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Commerce, not courage

EDITOR: Columnist Leonard Pitts says Nike took a risk by featuring Colin Kaepernick in its most recent advertisements (“Nike’s rare act of corporate courage,” Sept. 6). I disagree with this conclusion.

Kaepernick is widely regarded as a hero by the mainstream media, and he has a massive amount of support from sports fans, liberal political activists, professional athletes, celebrities, etc. Kaepernick is perhaps the most talked about sports figure in the country.

Nike isn’t taking a courageous stand against police brutality; Nike is capitalizing on Kaepernick’s clout for publicity.

JADIN ELLIS

Santa Rosa

Justice for seniors

EDITOR: I am writing in response to Friday’s article about the Fountaingrove care homes (“State seeks to revoke licenses of care homes”). I am a registered nurse who works for health care regulatory agencies for the state of California and the federal government (ones not responsible for licensing the Oakmont Senior Living facilities). All I can personally say is: what a victory for humanity over unconscionable greed.

LORI MORATTO

Santa Rosa

Bring back the doldrums

EDITOR: Michael S. George (“Out of the doldrums,” Letters, Friday) wrote, “What (Donald) Trump has delivered cannot be denied.” Boy, ain’t that the truth. But not as George means it.

The recovery of the economy was actually spurred by the Obama administration. The Trumpian tax cuts have added a whopping $17 a month to people’s incomes. The trade-off? Record deficits and debt. Estimates are the deficit will be $2.2 trillion higher in 2027 than what was forecast. Speaking of deficits, in Barack Obama’s last year, the deficit was $666 billion. This year, the forecast is $890 billion.

Then there’s this administration’s abhorrent lack of morality, decency and character. The shameful policy of separating parents and children at the border, cozying up to dictators and despots, insulting all who dare to disagree, dismantling environmental protections while freeing corporations to run amok. Some inconvenient facts: Under Obama, 11.6 million jobs were added, unemployment dropped, weekly earnings for all workers rose 4 percent, illegal immigration declined (better build that wall fast!), and the number of people lacking health insurance dropped by 15 million.

I suppose when your “leader” shows a pathological aversion to the truth, pesky things like facts are irrelevant. As for me, I say, bring back the doldrums!

STEVEN DAVID MARTIN

Healdsburg

Harris for mayor

EDITOR: While working for the American Cancer Society, I reached out to Mike Harris to join a small group of men to spread the awareness of breast cancer. He instantly said yes and asked how he could help the group. His can-do spirit helped get the message out about this disease and raised money for our cause.

I’m thankful for what he has done in the past, and I’d be excited to see him be our next mayor. I’ve gotten to know him more since the last project, and I’m very hopeful for our city. I encourage others to get to know Harris by going to his website, harrisforpetaluma.com, and join me in supporting Mike Harris for mayor of Petaluma.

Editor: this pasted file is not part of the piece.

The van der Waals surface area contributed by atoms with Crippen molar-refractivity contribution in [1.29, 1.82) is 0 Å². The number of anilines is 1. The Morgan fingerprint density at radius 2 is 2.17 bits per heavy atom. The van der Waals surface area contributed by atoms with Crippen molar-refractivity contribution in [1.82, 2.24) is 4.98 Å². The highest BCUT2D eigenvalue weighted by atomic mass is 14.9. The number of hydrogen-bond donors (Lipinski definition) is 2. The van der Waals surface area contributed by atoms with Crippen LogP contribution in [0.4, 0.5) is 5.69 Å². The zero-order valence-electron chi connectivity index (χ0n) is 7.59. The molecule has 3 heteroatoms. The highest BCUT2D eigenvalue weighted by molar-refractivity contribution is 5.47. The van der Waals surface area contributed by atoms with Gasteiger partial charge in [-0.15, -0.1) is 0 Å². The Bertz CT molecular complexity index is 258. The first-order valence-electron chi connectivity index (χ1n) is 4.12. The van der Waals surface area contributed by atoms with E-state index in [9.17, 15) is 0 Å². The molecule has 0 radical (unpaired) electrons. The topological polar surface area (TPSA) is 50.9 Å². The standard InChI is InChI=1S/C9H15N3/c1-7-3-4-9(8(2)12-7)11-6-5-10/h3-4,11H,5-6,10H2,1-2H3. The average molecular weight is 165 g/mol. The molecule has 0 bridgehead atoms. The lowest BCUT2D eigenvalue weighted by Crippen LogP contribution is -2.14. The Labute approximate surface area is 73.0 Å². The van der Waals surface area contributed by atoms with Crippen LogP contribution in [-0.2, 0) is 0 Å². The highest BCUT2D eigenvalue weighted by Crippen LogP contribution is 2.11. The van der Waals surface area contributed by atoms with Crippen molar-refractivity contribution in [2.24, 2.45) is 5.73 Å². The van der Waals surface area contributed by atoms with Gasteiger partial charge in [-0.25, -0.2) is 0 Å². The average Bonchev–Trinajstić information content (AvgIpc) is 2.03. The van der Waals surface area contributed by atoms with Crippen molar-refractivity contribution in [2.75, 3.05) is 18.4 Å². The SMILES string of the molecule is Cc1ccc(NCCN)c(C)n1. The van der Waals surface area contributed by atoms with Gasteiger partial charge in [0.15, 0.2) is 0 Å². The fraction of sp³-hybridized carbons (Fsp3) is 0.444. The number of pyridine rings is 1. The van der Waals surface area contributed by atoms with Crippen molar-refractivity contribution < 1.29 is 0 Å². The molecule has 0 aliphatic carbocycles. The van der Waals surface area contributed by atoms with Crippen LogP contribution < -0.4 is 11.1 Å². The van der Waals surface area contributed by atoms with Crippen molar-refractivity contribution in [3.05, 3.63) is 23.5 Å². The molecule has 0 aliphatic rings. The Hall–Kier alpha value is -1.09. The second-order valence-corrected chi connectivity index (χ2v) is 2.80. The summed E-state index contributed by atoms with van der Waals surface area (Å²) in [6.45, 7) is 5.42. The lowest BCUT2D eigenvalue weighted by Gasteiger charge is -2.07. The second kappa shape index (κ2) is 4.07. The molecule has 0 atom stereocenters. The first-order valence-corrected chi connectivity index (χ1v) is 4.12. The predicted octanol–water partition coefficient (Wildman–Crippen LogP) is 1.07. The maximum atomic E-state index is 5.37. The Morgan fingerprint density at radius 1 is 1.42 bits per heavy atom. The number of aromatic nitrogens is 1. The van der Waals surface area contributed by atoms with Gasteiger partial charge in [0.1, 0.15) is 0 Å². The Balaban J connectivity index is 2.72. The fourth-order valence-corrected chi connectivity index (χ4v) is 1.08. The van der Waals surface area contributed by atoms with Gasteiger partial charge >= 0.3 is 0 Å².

JEN SOUSA

Petaluma

Fireproof homes

EDITOR: I’m an architect and have practiced in the North Bay for more than 30 years. Some of my house designs burned in Fountaingrove. It was a joy for me to design homes with redwood and cedar exterior woods, as the building harmonized with nature. Now I look upon them as future bonfires.

The head of Cal Fire says the answer to these fires is fireproof homes. I recently met a UC Berkeley structural engineering professor who has designed a wall that answers that need. It’s called the Energy Mass Wall, and depending on its thickness is a four-hour firewall with up to an R-100 insulation rating. It is as strong as an I-beam, can go four stories and is a mechanical wall as well, meaning it will heat and cool your house at a fraction of your current energy bill. It’s also cheaper to build with than wood.

When the first villages of Europe were built 1,000 years ago, they were made of wood, as it was plentiful. But a single fire would destroy a whole community, so villagers switched to stone. Stone is problematic in earthquake country, and this new technology is the direction we need to go if we wish to avoid more catastrophic fires, which have become our new normal.

ALLAN NICHOL

San Rafael

A leader for Petaluma

EDITOR: What a refreshing change Dennis Pocekay would bring to the Petaluma City Council.

While tensions have arisen in our immigrant community, Pocekay became Petaluma’s leader in efforts to help this population. When volunteers were searching for an affordable place for a family leaving a COTS shelter, someone discovered housing in a poor section of Davis. Pocekay, a physician, knew of this area to be safe as he had volunteered at Davis’ free clinic.

I knew the late John Balshaw when he was on Petaluma’s council. He was passionate about issues that helped people. A bridge is named after him because he promoted the development of Petaluma’s waterfront. He was intelligent, selfless, honest. He had the high level of integrity we admire when we find it in people that represent us. Pocekay has all of these qualifications. If we have the good judgment to elect him to the Petaluma City Council, he will make a positive contribution to our community.

ROBERT D. McFARLAND

Petaluma

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